- The main reason Carmela is angry at Tony is because she believes that he and Dr. Melfi are having an affair. Even though she’s aware of his other infidelities, she confesses to Father Phil that Melfi is different than his previous whores — this feels much more personal. The fact that there’s actually nothing going on between Tony and Melfi doesn’t make Carmela’s complaints any less valid. After all, he might not be having sex with Melfi, but he is trying to have sex with her (and, in his dreams, succeeding).
- “Pax Soprana” marks the first appearance of Johnny “Sack” Sacrimoni. He is the underboss of the Lupertazzi crime family, which is based out of Brooklyn. The Lupertazzis view the Sopranos as their Triple-A affiliate, and technically serve as the de facto bosses of New Jersey. Tony seeks out Johnny Sack’s advice about the Uncle Junior situation.
- The episode is interesting in that it pits Tony and Uncle Junior against each other, but I wouldn’t call Uncle Junior a villain. Even though he plays Tony’s foil this episode, his character will become more sympathetic as the first season goes on, largely due to the humorous performance of actor Dominic Chianese. The real villain is Tony’s mother, Livia, the one who’s manipulating Uncle Junior.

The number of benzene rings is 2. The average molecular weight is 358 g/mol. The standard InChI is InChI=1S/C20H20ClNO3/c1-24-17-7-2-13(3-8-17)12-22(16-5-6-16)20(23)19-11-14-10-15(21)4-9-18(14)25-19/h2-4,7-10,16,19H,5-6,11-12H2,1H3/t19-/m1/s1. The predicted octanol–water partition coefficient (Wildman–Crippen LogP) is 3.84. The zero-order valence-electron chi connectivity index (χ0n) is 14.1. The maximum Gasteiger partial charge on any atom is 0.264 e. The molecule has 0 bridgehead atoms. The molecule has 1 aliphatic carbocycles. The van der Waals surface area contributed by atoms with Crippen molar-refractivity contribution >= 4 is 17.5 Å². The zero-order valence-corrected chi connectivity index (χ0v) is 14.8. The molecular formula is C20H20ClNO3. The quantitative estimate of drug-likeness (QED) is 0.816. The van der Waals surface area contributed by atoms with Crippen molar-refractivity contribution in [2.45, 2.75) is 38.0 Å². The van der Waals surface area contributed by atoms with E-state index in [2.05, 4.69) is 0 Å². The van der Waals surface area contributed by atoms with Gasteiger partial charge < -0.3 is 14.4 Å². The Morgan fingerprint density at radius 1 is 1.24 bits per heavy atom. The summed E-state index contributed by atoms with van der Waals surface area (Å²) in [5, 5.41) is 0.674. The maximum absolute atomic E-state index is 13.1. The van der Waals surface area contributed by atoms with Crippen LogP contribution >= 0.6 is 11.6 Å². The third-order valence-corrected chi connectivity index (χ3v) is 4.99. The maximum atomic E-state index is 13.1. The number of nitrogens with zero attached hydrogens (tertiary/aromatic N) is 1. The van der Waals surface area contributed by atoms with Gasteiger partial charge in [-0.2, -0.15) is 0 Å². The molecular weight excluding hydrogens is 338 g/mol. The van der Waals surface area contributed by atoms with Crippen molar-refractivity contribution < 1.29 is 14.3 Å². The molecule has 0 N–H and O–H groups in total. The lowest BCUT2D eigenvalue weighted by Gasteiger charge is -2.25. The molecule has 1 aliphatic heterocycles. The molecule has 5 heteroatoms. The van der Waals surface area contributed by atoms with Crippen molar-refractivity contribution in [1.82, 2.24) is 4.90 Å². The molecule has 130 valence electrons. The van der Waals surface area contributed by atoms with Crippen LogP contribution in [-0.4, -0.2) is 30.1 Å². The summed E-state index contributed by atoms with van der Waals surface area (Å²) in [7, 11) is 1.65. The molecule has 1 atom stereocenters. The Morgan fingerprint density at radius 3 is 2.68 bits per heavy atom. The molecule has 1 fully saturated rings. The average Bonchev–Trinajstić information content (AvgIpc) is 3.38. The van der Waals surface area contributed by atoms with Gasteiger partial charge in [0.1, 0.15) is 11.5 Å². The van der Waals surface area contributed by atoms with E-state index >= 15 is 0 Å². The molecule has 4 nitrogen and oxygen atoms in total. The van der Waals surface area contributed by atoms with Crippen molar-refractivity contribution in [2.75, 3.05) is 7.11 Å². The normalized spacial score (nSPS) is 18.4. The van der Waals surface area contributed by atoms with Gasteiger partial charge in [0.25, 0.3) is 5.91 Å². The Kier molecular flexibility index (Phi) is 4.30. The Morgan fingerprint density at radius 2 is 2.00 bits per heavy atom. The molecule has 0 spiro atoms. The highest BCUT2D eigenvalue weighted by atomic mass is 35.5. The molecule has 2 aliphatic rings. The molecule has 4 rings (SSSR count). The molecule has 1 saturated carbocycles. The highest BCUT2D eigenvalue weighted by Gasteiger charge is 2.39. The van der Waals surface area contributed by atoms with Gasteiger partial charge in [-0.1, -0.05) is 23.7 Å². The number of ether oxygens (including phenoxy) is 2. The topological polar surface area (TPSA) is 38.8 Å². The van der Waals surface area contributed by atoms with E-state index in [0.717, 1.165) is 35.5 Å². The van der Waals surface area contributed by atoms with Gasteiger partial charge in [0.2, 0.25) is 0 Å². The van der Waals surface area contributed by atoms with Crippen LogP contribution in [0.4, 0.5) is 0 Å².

- The episode opens with a quick scene between Tony and Vin Makazian, who is still following Dr. Melfi on Tony’s orders. Always good to see the old sleazeball.
- “Pax Soprana” was written by Frank Renzulli and directed by Alan Taylor
FAMOUS LAST WORDS
- “If you were a dildo, we wouldn’t be fighting.”
- “I don’t even let anyone wag their finger in my face!”
- “Bring the cookies!”
- “You’re making me out to be some f***ing mama’s boy. I’m a man. And you’re a woman. End of story.”